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COVID-19

Switzerland’s Montreux Jazz Festival cancels concerts of unvaccinated British artists

Switzerland’s Montreux Jazz Festival announced on Friday that it was forced to drop the acts of four UK-based artists from its summer program because they haven’t been fully vaccinated yet.

Switzerland's Montreux Jazz Festival cancels concerts of unvaccinated British artists
British singer-songwriter Rag'n'Bone Man was dropped from Montreux Jazx Festival. Photo: GUILLAUME SOUVANT / AFP

The move was done in order to comply with current Covid-19 entry rules into Switzerland, which state that from June 26th, travellers from outside the Schengen zone, including Brits, will only be allowed to enter Switzerland if they have been fully vaccinated or have recovered from the virus. 

READ ALSO: Switzerland relaxes travel rules for vaccinated Americans and Brits: What you need to know

British soul singer Rag’n’Bone Man who was one of the headliners for the 2021 edition of the festival, which starts on July 2nd, will now no longer be able to attend due to not being fully vaccinated.

Other unvaccinated acts based in the UK who were also dropped because of the new entry rules include Inhaler, Alfa Mist and the Yussef Dayes Trio.

The artists have already been replaced with other performers from around Europe including Italian singer Zucchero, Woodkid, Dutch songwriter Benny Sings and Danish jazz trio Athletic Progression.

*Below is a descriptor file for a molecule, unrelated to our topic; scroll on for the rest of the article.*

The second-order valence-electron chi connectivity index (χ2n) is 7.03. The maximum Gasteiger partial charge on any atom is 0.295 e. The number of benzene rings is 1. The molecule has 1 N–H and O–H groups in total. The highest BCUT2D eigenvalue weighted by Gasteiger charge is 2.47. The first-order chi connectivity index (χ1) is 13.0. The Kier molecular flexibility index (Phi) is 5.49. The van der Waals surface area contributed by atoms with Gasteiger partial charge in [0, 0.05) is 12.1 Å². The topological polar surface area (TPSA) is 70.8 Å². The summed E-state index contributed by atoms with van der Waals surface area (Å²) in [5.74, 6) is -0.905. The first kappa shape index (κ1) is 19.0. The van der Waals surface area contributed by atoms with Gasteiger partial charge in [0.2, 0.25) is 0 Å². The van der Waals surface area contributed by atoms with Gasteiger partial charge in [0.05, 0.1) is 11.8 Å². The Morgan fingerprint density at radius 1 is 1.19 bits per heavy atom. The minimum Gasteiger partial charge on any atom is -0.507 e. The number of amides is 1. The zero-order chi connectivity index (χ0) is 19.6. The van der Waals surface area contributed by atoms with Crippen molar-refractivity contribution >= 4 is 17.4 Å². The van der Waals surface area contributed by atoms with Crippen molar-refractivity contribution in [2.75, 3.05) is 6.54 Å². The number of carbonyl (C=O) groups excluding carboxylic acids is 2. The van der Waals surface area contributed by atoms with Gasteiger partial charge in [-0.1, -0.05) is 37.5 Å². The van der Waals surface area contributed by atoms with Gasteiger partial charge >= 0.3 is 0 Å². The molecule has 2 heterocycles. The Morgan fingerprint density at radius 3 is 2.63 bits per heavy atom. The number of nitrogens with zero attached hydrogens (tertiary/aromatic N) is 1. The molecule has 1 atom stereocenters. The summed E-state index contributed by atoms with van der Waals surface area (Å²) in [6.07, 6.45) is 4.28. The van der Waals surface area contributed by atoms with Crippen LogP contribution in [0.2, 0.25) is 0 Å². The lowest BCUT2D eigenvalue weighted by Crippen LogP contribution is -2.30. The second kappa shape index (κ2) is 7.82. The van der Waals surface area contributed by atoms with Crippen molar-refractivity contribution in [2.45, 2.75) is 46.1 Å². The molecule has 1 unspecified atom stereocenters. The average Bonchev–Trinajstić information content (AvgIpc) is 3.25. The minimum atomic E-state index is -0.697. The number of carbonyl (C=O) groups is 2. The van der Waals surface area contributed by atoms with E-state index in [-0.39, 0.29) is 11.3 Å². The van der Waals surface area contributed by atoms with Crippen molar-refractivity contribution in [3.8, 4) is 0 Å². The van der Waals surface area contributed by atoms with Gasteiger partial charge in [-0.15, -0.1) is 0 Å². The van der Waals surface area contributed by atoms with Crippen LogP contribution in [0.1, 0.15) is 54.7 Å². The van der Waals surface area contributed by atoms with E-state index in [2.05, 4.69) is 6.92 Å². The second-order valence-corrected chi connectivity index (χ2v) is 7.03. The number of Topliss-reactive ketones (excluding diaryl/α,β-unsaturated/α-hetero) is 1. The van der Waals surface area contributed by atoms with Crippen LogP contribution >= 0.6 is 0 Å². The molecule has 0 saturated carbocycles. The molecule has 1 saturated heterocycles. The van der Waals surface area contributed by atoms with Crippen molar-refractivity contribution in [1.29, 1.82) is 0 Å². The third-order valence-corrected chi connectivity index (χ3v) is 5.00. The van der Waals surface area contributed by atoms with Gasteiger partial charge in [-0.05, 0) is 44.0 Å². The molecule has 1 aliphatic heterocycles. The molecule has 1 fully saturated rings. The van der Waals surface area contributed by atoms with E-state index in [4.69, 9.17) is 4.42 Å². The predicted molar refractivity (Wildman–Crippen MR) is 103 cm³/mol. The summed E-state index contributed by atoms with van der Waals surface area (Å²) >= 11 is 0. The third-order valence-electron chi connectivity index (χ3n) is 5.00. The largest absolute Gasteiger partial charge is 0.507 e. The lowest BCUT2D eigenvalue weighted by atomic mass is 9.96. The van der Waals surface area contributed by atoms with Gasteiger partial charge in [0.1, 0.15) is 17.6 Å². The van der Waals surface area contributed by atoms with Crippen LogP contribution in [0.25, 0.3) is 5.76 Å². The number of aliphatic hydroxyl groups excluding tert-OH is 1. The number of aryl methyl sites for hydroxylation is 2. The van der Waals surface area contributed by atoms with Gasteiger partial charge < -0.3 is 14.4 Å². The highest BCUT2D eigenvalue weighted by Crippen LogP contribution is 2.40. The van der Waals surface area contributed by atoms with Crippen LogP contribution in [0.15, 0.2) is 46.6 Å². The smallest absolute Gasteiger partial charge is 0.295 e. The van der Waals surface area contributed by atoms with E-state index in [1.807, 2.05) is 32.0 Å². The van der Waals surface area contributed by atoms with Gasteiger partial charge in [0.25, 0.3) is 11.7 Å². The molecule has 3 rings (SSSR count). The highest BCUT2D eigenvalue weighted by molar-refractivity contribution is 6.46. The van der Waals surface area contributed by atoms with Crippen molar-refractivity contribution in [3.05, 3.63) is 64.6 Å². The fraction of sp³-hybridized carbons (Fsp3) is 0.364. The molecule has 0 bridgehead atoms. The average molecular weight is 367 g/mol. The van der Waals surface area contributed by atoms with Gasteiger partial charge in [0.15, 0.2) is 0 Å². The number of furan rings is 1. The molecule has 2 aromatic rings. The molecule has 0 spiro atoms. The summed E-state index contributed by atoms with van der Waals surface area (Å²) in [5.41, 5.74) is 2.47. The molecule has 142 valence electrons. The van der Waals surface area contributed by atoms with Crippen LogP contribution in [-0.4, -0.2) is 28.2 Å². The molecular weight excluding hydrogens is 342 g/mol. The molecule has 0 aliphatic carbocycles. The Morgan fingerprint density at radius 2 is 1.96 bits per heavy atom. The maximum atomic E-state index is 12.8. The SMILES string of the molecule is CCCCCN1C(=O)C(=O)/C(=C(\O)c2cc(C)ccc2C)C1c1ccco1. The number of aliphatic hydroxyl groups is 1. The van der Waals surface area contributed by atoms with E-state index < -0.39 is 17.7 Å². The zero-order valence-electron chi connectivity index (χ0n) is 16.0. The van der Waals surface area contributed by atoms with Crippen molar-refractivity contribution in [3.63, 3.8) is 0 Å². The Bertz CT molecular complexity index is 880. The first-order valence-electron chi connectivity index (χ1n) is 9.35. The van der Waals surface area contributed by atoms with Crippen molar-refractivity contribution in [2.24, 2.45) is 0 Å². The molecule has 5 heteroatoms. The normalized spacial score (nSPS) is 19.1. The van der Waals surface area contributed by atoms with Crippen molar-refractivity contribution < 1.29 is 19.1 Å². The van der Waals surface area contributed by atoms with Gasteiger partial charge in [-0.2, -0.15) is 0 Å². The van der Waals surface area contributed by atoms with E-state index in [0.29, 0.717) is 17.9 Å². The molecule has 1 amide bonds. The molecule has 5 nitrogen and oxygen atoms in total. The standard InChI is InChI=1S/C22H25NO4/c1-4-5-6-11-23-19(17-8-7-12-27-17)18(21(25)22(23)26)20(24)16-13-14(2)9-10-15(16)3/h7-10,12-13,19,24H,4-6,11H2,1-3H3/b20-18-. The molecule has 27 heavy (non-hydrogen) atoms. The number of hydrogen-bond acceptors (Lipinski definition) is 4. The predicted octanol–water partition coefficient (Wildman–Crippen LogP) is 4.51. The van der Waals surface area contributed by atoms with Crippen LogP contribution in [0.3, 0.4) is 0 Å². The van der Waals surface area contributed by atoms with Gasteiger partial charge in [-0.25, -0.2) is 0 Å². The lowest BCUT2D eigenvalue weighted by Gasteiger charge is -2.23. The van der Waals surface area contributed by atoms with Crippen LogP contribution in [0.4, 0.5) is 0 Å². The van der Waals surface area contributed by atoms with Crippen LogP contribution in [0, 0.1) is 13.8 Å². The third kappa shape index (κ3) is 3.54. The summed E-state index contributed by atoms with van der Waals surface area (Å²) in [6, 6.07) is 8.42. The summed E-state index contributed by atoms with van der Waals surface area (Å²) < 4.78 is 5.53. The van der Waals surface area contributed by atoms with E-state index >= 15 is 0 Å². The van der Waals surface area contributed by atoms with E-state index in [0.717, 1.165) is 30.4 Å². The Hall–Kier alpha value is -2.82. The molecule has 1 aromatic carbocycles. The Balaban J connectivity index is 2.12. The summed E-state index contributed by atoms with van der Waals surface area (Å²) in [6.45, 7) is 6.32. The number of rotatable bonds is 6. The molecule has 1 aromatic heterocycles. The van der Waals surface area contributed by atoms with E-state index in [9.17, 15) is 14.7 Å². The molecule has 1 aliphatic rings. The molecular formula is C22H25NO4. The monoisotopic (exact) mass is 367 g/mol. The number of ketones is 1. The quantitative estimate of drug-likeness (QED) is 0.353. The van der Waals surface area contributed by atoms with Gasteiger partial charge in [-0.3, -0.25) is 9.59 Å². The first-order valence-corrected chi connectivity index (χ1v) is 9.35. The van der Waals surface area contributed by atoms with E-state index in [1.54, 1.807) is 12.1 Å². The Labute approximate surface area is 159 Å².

In a statement on June 25th, festival organisers said they were trying to make sure that the concerts of the other UK artists would continue to go ahead, however it is tricky because of fears over the Delta strain of the Covid virus, which has now become dominant in Britain.

“Whether or not these artists can come depends on their vaccination status and that of their touring entourage, as well as their ability to quarantine at the start of their European tour or before their concert at Montreux,” they said.

The Montreux Jazz Festival is one of just a small handful of big music festivals in Switzerland that will still go ahead this summer. Other music events such as St Gallen Open-Air, Paléo and Bern’s Gurten festival have been cancelled for the second year in a row, due to ongoing fears over the Covid-19 virus.

READ ALSO: UPDATE: What rules do European countries have for travellers from the UK?

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TRAVEL

Unmarried couples: How can I visit my partner in Switzerland?

Since the start of the pandemic, unmarried couples have found it difficult to reunite in Switzerland. Here are the documents you need to visit your partner.